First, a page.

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Iraq Makes Request For Weapons

Nouri al-Maliki asks the U.S. for help in fighting terrorism.

No, this is not The Onion. No, this is not a rip-off of The Onion. This is not satire. This is the plea from Iraq’s Prime Minister, Minister of the Interior, Minister of Defense and the Minister of National Security Affairs. All of whom happen to be the same person: Nouri al-Maliki.

Iraq is what he describes as a “vibrant democracy” in a New York Times op-ed in anticipation of a visit to the U.S. and a meeting with President Obama this week.

Maliki says he’s fighting terrorism. Al-Qaeda is in Iraq killing the Iraqi people, he explains. “It has been almost two years since American troops withdrew from Iraq. And despite the terrorist threats we face, we are not asking for American boots on the ground,” he writes. “Rather, we urgently want to equip our own forces with the weapons they need to fight terrorism, including helicopters and other military aircraft so that we can secure our borders and protect our people. Hard as it is to believe, Iraq doesn’t have a single fighter jet to protect its airspace.”

Now if arming a Middle Eastern country with a solid history of sectarian violence sounds vaguely familiar and like an acutely bad idea—it’s because we’ve done it before. In Afghanistan in the ‘80s, we armed the Mujahedeen to aid their fight against the Soviets. And when we invaded the country a decade later, we were met with our own weapons. Poetic.

Maliki’s op-ed starts off by mentioning terrorism and then goes into the civil war in Syria. “These mutual interests include combating terrorism and resolving the conflict in Syria. The war in Syria has become a magnet that attracts sectarian extremists and terrorists from various parts of the world and gathers them in our neighborhood, with many slipping across our all-too-porous borders. We do not want Syria or Iraq to become bases for Al Qaeda operations, and neither does the United States.”

In March, Secretary of State John Kerry went to Baghdad and discussed with Maliki the daily flights (presumed to be arms) from Iran, across Iraq, into Syria. These daily deliveries being a lifeline to Syrian President Bashar Assad, who is most noted for gassing thousands of Sunnis (including children), and then blaming it on Sunni rebels.

According to reports, Maliki refuses to stop the flights to Syria, regardless of the request by Kerry.
When Maliki says, “resolving the conflict in Syria,” that warrants a follow-up question: whose side are you on? His government has had a history of helping Iran evade sanctions beyond just the use of their airspace. David S. Cohen, the Treasury Department’s undersecretary for terrorism and financial intelligence, in a written statement given to The New York Times last year said Iran “may seek to escape the force of our financial sanctions through Iraqi financial institutions.”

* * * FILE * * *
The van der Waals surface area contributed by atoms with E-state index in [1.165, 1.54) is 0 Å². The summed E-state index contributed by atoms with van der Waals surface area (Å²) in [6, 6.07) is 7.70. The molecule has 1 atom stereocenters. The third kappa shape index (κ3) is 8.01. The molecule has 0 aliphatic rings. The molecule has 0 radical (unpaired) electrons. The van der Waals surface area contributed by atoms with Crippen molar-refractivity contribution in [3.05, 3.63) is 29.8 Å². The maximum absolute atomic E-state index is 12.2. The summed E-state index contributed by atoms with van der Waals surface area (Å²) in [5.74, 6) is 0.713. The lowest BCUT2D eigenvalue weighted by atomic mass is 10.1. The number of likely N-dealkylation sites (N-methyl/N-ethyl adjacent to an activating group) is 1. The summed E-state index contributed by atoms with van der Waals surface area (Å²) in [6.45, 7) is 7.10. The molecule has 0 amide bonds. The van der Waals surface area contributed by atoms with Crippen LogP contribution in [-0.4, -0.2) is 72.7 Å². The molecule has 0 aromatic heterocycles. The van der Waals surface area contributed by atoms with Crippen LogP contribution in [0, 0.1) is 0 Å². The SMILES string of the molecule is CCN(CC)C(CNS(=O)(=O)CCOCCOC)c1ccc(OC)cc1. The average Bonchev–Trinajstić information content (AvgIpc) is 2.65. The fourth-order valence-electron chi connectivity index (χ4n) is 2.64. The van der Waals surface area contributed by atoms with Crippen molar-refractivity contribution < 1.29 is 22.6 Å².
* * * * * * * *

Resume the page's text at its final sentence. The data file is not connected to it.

If you’ve caught yourself confusing Iran and Iraq, it’s not just because they’re one letter different. It’s because there’s every indication they’re in a storied bromance.

We dropped a trillion dollars to replace an Iraqi dictator with this Prime Minister/Minister of the Interior/Minister of Defense/Minister of National Security Affairs guy. A man who spent the ‘80s in exile in Syria and then in Iran under the protection of the infamous Supreme Leader, Ayatollah Khomeini.

Often in cognitive dissonance, after disconfirmation or the failure of prediction (greeted as liberators, anyone?) there is a doubling-down phenomenon as described by psychologist Leon Festinger. Meaning when the evidence doesn’t match up with our hopes, we often just hope harder. “Rationalization can reduce dissonance somewhat,” wrote Festinger. We’ve spent the last decade nation-building in what we’d hoped would at least be a friend in the region.

It’s not panning out.

It appears Maliki is at the very least complicit in arming Syrian dictator Bashar Assad in a civil war that has claimed 115,000 lives. This September, 52 Iranian dissidents were slaughtered at Camp Ashraf; it was carried out by Iraqi forces—armed with American weapons. There are still seven Iranian exile hostages the European Parliament has demanded be released, going so far as to threaten ending trade with Baghdad.

You know what could make this worse? Some bigger weapons.

What’s a jet fighter or two among frenemies?


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